In the moments that matter to travelers, your brand can only be useful and relevant if it shows up. In the final part of our six-part series, learn a simple way to assess your brand's opportunity to be there in travelers' micro-moments and how to measure success.
Family vacations, destination weddings, last-minute getaways: People's need and love for travel hasn't changed much over the years. But the way people research, plan, book, and experience these trips has changed dramatically, thanks to one thing: mobile.
That little device is increasingly a traveler's go-to advisor. Consider that mobile accounts for 40% of visits to U.S. travel sites as of the first quarter of 2016.1 Add that to the growing number of people doing research on desktop (research sessions prior to booking grew 27% in 2015), and you've got a customer journey happening across devices and channels.2
This new journey is made up of hundreds of micro-moments that ultimately shape travelers' preferences and decisions, from their final destination to the brands they choose to book. For travel marketers, we've identified four crucial travel moments to win: I-want-to-get-away moments, time-to-make-a-plan moments, let's-book-it moments, and can't-wait-to-explore moments.
So, for the micro-moments you've identified to be there and be useful for, how do you know if you're actually showing up? Look at your share of intent.
Share of intent is a simple measure of success. It's the number of times you're there for searches in each moment.
Consider the chart below. It illustrates the combined average share of intent for the top brands that are there in these moments for hotel- and accommodation-related queries.
As you can see, there are significant missed opportunities throughout the journey. In time-to-make-a-plan moments, for instance, the brands who most frequently advertise against searches related to hotel amenities like "hotels with [x]," on average have a 30% share of intent. This low share of intent happens on all devices, but it tends to be especially true on mobile.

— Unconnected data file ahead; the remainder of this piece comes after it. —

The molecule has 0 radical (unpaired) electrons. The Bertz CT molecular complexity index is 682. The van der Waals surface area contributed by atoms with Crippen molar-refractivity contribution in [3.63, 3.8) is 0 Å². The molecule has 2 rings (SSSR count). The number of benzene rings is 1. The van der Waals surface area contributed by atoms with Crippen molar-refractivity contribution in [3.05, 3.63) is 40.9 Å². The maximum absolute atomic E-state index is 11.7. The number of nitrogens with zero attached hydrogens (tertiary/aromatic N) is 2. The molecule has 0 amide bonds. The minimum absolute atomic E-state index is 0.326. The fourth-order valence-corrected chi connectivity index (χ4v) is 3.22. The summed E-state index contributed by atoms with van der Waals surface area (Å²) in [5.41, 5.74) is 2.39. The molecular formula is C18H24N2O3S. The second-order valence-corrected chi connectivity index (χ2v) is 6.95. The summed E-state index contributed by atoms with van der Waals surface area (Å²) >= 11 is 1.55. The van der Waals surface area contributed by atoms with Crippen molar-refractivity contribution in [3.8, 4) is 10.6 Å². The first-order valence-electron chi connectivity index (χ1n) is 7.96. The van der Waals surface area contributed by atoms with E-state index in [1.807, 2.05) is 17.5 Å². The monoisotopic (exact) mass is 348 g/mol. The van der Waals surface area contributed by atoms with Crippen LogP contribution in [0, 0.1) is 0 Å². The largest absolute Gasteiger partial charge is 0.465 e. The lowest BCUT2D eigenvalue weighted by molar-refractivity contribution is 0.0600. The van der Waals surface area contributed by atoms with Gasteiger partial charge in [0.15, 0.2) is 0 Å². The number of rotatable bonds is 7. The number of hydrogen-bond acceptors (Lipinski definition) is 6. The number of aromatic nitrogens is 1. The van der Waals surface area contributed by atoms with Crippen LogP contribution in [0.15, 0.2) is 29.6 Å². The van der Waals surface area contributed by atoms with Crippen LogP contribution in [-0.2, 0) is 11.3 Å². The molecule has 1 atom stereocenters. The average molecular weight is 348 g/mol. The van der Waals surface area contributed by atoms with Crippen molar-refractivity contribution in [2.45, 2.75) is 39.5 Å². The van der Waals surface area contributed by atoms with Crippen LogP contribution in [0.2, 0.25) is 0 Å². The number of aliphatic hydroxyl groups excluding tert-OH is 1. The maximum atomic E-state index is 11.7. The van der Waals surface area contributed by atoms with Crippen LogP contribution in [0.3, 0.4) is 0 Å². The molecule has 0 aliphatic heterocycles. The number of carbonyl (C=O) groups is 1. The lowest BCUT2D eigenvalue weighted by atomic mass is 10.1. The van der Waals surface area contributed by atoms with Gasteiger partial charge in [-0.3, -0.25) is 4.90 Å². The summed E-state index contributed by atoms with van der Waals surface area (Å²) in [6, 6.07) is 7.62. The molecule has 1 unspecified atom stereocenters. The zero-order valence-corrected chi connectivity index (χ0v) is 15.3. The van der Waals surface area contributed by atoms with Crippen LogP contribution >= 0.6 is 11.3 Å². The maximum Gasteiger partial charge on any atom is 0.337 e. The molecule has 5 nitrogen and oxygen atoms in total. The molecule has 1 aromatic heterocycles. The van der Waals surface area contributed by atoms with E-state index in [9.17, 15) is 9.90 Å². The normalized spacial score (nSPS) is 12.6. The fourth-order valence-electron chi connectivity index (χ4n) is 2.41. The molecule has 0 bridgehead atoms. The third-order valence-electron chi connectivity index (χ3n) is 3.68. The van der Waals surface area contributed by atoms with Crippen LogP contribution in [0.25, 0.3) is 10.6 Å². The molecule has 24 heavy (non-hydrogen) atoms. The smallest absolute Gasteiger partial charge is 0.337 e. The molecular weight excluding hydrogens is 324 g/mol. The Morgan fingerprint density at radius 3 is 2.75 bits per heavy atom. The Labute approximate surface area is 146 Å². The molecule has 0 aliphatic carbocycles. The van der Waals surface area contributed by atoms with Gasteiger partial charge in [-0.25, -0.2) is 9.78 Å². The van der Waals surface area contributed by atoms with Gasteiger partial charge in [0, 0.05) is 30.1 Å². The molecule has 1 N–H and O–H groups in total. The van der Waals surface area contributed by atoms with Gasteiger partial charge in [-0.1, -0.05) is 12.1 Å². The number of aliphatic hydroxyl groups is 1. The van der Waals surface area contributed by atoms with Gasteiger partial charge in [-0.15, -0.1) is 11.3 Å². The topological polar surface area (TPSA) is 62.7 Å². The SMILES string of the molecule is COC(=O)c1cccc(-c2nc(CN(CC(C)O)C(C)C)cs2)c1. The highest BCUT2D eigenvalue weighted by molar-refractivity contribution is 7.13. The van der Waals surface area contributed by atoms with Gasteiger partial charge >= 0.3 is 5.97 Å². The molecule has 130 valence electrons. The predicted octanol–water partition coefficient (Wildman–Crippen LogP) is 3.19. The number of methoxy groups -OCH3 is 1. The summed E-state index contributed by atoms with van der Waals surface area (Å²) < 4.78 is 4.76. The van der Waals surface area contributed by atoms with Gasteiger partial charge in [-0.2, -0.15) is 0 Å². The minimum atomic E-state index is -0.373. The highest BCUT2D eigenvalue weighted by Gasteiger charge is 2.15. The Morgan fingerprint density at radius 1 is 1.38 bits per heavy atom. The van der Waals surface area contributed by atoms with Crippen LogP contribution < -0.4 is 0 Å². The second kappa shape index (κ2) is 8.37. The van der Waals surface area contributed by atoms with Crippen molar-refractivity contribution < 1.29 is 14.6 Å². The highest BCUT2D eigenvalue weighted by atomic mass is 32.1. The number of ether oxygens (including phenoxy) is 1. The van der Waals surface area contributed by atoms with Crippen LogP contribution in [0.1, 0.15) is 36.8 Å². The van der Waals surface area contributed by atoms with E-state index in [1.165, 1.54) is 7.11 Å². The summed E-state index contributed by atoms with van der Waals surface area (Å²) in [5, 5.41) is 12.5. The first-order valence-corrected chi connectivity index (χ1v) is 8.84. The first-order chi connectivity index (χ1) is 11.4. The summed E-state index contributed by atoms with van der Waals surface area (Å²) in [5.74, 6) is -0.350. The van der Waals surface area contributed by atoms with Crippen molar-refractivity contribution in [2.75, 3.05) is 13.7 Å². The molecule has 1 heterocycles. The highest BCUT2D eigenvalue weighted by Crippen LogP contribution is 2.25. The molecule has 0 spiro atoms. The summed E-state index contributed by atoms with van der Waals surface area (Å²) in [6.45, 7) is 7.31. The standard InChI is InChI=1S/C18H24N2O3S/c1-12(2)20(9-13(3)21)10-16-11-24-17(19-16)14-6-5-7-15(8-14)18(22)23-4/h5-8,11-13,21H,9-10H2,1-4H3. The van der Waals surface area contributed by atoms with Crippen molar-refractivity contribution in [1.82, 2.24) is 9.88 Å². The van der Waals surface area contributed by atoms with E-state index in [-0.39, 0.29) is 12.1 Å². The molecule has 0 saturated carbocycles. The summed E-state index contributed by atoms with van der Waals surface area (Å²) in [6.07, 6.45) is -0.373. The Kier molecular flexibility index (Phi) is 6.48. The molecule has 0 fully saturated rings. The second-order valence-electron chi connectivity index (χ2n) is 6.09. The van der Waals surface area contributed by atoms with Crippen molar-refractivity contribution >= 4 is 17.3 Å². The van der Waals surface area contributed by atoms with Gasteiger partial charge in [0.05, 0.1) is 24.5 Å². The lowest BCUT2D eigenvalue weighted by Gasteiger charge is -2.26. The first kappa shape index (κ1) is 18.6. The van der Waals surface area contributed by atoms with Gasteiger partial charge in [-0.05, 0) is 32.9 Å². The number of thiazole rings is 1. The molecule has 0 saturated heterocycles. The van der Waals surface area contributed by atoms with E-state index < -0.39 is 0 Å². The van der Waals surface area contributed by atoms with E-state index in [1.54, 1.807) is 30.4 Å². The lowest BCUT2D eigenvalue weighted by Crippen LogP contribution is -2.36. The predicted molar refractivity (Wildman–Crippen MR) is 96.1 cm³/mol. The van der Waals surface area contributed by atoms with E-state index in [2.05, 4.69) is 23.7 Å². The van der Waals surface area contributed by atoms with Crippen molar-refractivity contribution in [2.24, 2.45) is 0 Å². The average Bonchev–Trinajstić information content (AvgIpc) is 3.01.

And this chart is just one example. Share of intent can be applied across travel categories and customized to reflect which micro-moments are most important to a brand.
Making sure you're showing up in micro-moments
To win travelers' business, you have to commit to being there and useful in relevant micro-moments across the travel decision-making process and across devices. Here is a guide to assessing the opportunity for your brand and the essential questions to ask yourself and your team.
- Look for yourself. Consider the most common searches performed by travelers in each phase of their decision journey and identify which ones are most relevant to your business. Are you there for these searches on mobile, and do you like what you see?
- Check out the competition. To see where you may be falling short, work with your team or agency to identify the searches you need to be there for in each moment, then find your share of intent, and compare it to the competitor benchmark for your category. Are you happy with how you compare to the competition? More importantly, are you happy with the number of travelers you're there for in these key moments?
- Consider the right tools. Think about what other platforms travelers are using to make decisions including YouTube, Google Flights, and Hotel Ads. Pick those that fit your business. Are you there when they look for video content related to destinations your business serves? Are you showing in the results for flight routes and hotel searches, and when people want to book a hotel?
- Evaluate your content. When you look at the content you currently have, do you feel that it speaks to travelers' needs and answers their questions in key decision moments?
- Determine consumer needs. Are there unmet needs that you can develop helpful content for?
- Account for consumer context. What situation are they in and how can you help?
The bottom line: Travel marketers need to account for the new multi-device, multi-channel landscape. And those who are moments-ready—and consistently manage their share of intent to meet consumer demand—will take the lion's share of the reward.
To learn more about travel industry trends shaping this new landscape, explore more about the four travel micro-moments that matter.
1 Google Analytics Aggregated Data, travel vertical, U.S., Apr. 2016.
2 Google/Millward Brown, "Digital 2015 Travel Key Themes," desktop only, any session in which a consumer exhibits online behavior consistent with researching travel products (i.e., visiting online travel agencies, supplier sites, metasearch sites, hotel review sites, etc.), does not include Travel videos on YouTube or travel blogs, all travel Q1–Q3, 2014 vs. 2015.
* Definition of travelers: U.S. adults 18+, who have taken at least one personal or business trip in the past six months and are typically the sole/shared decision-maker for trips.